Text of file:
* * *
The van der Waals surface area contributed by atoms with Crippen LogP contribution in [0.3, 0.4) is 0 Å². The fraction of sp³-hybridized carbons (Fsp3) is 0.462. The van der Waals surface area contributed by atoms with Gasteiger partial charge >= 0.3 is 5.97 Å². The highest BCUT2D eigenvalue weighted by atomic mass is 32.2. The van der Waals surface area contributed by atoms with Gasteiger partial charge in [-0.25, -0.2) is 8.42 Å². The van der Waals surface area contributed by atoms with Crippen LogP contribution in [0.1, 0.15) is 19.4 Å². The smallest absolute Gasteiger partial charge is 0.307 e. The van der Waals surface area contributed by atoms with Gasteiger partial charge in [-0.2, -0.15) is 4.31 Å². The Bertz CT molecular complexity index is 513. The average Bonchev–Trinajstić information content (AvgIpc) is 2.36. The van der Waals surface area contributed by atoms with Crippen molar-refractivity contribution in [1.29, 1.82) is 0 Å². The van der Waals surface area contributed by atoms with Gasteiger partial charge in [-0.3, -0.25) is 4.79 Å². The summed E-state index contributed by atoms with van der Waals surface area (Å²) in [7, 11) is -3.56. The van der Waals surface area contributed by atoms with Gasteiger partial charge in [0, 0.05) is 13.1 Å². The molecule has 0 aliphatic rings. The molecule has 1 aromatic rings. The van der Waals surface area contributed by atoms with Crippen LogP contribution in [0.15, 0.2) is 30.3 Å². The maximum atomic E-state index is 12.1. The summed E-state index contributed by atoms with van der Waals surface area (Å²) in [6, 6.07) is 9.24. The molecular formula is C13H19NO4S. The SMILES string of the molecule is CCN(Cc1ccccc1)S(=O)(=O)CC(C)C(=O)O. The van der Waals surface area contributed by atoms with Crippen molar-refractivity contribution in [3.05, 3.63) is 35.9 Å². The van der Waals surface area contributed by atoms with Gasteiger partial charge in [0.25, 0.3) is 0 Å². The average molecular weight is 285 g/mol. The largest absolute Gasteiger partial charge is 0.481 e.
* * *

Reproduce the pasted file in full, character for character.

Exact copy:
The van der Waals surface area contributed by atoms with Crippen LogP contribution in [0.3, 0.4) is 0 Å². The fraction of sp³-hybridized carbons (Fsp3) is 0.462. The van der Waals surface area contributed by atoms with Gasteiger partial charge >= 0.3 is 5.97 Å². The highest BCUT2D eigenvalue weighted by atomic mass is 32.2. The van der Waals surface area contributed by atoms with Gasteiger partial charge in [-0.25, -0.2) is 8.42 Å². The van der Waals surface area contributed by atoms with Crippen LogP contribution in [0.1, 0.15) is 19.4 Å². The smallest absolute Gasteiger partial charge is 0.307 e. The van der Waals surface area contributed by atoms with Gasteiger partial charge in [-0.2, -0.15) is 4.31 Å². The Bertz CT molecular complexity index is 513. The average Bonchev–Trinajstić information content (AvgIpc) is 2.36. The van der Waals surface area contributed by atoms with Crippen molar-refractivity contribution in [1.29, 1.82) is 0 Å². The van der Waals surface area contributed by atoms with Gasteiger partial charge in [-0.3, -0.25) is 4.79 Å². The summed E-state index contributed by atoms with van der Waals surface area (Å²) in [7, 11) is -3.56. The van der Waals surface area contributed by atoms with Gasteiger partial charge in [0, 0.05) is 13.1 Å². The molecule has 0 aliphatic rings. The molecule has 1 aromatic rings. The van der Waals surface area contributed by atoms with Crippen LogP contribution in [0.15, 0.2) is 30.3 Å². The maximum atomic E-state index is 12.1. The summed E-state index contributed by atoms with van der Waals surface area (Å²) in [6, 6.07) is 9.24. The molecular formula is C13H19NO4S. The SMILES string of the molecule is CCN(Cc1ccccc1)S(=O)(=O)CC(C)C(=O)O. The van der Waals surface area contributed by atoms with Crippen molar-refractivity contribution in [3.05, 3.63) is 35.9 Å². The van der Waals surface area contributed by atoms with Gasteiger partial charge in [0.25, 0.3) is 0 Å². The average molecular weight is 285 g/mol. The largest absolute Gasteiger partial charge is 0.481 e.